Soldiers, when all that is necessary to assure the happiness and prosperity of your fatherland has been accomplished, I shall bring you back to France. There, you will be object of my most tender care. My people shall greet your return with joy, and it will be enough for you to say "I was at the Battle of Austerlitz," that the reply shall be, "Here is a brave man".[29]

Napoleon again shows his flair for speech giving and his It also shows his tendency for exaggeration. He said 100,000 foe here, and by the time he wrote Josephine that number would be 110,000. However, it also showed how happy the inspirational leader was with his troops. It also shows how excited he was with his great victory. Napoleon showed how pleased he was with his troops too, by giving two million gold francs to the higher officers, 200 francs each to all the soldiers, and large pensions to the widows of the fallen in battle. What was strange was that Napoleon had never given a title of nobility to any of his commanders which was customary following a great victory. This behavior shows that Napoleon considered Austerlitz too much of a personal victory to share it with anyone else.[30] More evidence that Napoleon believed that he set the conditions for success on that day.

Austerlitz was a decisive and great victory for Napoleon, there is no doubt. Despite the fact that many things went right for the French army on that day, almost all that went right were conditions that were made by Napoleon. These actions included preparing his army to be a serious fighting force, long before the battle occurred; continually inspiring his troops; choosing the terrain on which to fight; using deception to lure the enemy into a trap; and then employing his troops wisely. It showed that Napoleon understood his enemy. The downfall of Austerlitz would be that many historians consider that it was after Austerlitz that Napoleon started to lose touch with reality and would became arrogant and cocky. That after Austerlitz, French foreign policy became personally Napoleonic.[31] It would also give his enemies insight into what determination it would take to defeat him. Despite these drawbacks, the battle itself was a triumph for Napoleon. He had created all the conditions to make his own luck, and luck did indeed reward him well with a victory that could be justifiably called his greatest masterpiece.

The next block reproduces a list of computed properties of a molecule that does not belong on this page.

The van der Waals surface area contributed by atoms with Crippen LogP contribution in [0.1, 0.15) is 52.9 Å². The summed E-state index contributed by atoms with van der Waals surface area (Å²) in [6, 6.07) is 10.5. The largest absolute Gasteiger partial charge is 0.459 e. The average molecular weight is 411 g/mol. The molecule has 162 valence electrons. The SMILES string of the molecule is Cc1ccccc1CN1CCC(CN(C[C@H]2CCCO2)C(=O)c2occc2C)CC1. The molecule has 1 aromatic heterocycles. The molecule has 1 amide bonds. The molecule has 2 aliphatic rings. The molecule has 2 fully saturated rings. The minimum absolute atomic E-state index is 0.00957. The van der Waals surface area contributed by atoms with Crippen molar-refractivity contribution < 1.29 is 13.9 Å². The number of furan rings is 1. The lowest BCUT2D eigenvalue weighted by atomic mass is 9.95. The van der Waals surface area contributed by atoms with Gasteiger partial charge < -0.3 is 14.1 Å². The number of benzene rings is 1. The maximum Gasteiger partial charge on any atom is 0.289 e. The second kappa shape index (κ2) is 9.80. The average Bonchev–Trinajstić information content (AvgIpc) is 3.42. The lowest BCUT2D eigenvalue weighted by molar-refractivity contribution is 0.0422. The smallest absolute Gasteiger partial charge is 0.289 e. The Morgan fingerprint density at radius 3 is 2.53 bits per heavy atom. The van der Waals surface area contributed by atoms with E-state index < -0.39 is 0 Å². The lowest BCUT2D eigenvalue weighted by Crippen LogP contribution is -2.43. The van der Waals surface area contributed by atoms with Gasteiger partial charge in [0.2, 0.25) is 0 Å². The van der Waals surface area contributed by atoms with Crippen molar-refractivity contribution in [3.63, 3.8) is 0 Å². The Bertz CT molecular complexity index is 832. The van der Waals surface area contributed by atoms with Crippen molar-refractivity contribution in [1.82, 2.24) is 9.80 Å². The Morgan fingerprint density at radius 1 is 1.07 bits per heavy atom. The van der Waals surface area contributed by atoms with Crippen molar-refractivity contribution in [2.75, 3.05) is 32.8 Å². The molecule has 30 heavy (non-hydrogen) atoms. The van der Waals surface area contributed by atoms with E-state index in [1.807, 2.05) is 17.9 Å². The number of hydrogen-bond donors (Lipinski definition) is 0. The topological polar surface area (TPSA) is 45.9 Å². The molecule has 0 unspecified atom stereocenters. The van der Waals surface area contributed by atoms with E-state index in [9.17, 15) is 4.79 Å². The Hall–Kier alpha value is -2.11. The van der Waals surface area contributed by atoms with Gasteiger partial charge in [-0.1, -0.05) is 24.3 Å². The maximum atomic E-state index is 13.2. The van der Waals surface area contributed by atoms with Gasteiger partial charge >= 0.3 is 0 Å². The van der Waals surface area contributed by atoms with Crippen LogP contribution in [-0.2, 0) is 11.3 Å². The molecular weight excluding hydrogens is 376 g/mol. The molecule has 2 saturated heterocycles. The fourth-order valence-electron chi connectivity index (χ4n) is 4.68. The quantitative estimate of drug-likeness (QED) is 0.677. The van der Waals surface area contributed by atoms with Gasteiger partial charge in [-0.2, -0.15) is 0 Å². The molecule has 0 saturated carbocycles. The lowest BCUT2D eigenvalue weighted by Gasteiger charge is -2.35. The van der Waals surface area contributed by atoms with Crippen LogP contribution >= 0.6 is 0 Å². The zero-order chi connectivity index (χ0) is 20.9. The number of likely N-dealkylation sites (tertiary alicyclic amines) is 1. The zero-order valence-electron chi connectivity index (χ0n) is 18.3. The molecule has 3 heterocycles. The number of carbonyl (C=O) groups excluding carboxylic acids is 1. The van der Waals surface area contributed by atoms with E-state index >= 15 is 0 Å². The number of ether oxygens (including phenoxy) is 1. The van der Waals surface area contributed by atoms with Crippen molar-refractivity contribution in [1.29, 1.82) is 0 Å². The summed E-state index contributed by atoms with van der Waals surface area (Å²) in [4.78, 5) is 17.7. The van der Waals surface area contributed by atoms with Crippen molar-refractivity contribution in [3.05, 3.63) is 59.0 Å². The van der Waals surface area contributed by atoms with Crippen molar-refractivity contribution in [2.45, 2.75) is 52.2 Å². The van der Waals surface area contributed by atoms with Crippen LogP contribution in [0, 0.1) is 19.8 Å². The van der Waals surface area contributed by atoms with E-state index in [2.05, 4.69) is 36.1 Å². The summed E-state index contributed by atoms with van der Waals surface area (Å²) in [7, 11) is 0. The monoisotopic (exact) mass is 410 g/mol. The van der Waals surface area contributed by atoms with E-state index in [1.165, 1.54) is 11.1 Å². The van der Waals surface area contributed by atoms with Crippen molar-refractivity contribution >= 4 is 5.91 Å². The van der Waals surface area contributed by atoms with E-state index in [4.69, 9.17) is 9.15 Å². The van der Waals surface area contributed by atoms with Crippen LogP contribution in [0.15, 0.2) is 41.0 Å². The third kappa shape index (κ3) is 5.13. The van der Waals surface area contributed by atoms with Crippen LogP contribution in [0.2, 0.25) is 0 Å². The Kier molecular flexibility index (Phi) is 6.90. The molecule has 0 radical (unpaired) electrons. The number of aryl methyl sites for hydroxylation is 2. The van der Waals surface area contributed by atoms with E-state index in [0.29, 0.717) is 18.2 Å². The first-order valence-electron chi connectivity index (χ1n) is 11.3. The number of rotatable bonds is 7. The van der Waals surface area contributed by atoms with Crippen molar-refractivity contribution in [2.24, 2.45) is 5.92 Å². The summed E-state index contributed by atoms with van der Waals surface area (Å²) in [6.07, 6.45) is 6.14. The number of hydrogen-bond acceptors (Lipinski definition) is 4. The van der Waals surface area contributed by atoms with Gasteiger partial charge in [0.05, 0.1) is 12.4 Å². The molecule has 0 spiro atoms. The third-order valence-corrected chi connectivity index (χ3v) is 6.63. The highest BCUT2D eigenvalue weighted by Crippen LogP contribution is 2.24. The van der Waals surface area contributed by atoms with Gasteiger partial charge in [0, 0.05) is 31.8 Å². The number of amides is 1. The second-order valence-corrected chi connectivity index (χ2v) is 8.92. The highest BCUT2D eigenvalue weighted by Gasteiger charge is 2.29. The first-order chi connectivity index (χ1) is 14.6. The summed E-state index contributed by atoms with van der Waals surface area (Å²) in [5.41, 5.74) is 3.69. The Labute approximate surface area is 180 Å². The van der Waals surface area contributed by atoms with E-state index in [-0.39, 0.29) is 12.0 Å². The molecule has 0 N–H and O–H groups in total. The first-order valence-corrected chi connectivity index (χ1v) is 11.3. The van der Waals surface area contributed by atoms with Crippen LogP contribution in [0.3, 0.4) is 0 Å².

* * *

Footnotes and Works Cited

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Copyright © 2007 Lonny L. Grout.

Written by Lonny L. Grout. If you have questions or comments on this article, please contact Lonny L. Grout at:

About the author:
Lonny Grout has a BA in history from Excelsior College, and is pursuing a Masters of Military Studies in Land Warfare from AMU. He is an intelligence analyst on active duty in the National Guard (AGR), and has 19 years of military service. He was editor in chief in the 90s of a local periodical, The Eclectic Review, and has written articles for history and intelligence journals. Tours he has served include Bosnia and Iraq. He is a recipient of the MICA Knowlton Award for excellence in Military Intelligence, and was inducted as an Outstanding Young American (OYA 1999 edition). In addition to studying military history, he enjoys writing and fishing. He lives on a small farm in Idaho with his wife, Laura, and six children.

Published online: 4/29/2007.

* Views expressed by contributors are their own and do not necessarily represent those of MHO.